“Water is a limiting factor here”, points out the Director General of Agriculture, which hinders a good yield to the oil
Reign of the cuquillo
As a consequence, the reign of the cuquillo variety, which occupies around two thirds of the total olive area in the Murcia Region, does not appear to be threatened. It is an olive well adapted to the limestone soils and accustomed to the droughts that abound in our geography. Other varieties present in the Region are the manzanilla, the cornicabra, the picual and the arbequina, but in a much smaller quota.
Half of the 3,150 hectares of olive groves for oil that still remained in 2019 fed by irrigation systems located in the Region were registered in the Altiplano (1,541), followed by the Guadalentín Valley, where 760 were recorded, and at a great distance through the Vega del Segura and the Northwest region, with more than 300 each. In the Mula River there were 134 hectares, and in the Campo de Cartagena they barely made up an anecdote of 54. The most notable reduction has occurred in the Guadalentín Valley, where less than five years before there were almost 2,400 hectares of olive trees with localized irrigation , more than triple that in 2019.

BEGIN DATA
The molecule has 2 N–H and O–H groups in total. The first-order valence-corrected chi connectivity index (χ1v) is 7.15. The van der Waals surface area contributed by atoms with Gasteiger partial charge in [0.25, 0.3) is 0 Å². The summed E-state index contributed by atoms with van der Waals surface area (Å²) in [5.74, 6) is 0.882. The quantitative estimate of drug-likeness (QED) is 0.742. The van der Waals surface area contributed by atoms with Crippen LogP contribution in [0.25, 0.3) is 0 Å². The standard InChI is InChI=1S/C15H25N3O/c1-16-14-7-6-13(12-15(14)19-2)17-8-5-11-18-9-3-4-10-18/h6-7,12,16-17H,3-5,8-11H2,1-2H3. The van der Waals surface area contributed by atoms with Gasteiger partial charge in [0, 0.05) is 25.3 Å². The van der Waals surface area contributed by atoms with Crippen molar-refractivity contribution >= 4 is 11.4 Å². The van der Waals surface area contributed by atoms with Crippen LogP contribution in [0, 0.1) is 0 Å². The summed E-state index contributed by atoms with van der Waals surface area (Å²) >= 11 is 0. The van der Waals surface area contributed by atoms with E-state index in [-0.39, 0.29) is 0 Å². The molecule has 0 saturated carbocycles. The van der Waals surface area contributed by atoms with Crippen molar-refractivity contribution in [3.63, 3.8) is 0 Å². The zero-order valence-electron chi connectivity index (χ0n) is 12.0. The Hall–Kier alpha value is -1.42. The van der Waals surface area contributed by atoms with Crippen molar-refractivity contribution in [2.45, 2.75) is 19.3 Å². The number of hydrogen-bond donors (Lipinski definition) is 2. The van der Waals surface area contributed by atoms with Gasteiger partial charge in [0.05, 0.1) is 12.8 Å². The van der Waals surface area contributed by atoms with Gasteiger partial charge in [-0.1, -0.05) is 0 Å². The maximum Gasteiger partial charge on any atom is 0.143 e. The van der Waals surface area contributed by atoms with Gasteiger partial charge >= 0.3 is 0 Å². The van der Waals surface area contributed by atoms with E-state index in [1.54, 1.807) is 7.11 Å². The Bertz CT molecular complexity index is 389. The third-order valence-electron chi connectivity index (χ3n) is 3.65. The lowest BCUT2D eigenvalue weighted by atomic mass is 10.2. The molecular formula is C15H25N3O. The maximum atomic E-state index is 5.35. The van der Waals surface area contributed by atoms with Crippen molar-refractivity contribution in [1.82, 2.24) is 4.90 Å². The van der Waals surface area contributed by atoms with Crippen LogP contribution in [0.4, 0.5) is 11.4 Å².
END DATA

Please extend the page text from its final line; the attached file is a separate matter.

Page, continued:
Meanwhile, as has been pointed out, production remains around 60,000 tons per year, extracted from almost 22,000 hectares under cultivation, a number that not only remains the same, but is even the highest (slightly) recorded since 2011. With these figures, in any case, it is still far from reaching the total capacity of more than 100,000 tons of oil per year, which together add up to the 27 oil packing plants that exist in the Region.
The health of the sector for the next few years will be marked by the evolution of prices, which did not leave a good result in 2019. That year, olive oil from the Region obtained, according to the data on vegetable production, 23 million euros , after having generated 55,000 tons. A year earlier it had reached 35.8 million, with a production of less than 65,000 tons, which is equivalent to that in a single year the economic performance per ton has fallen by 25% (from 554 in 2018 to 416 in 2019 ). With this evolution, it is no longer so important to irrigate some fields that can be used for other crops.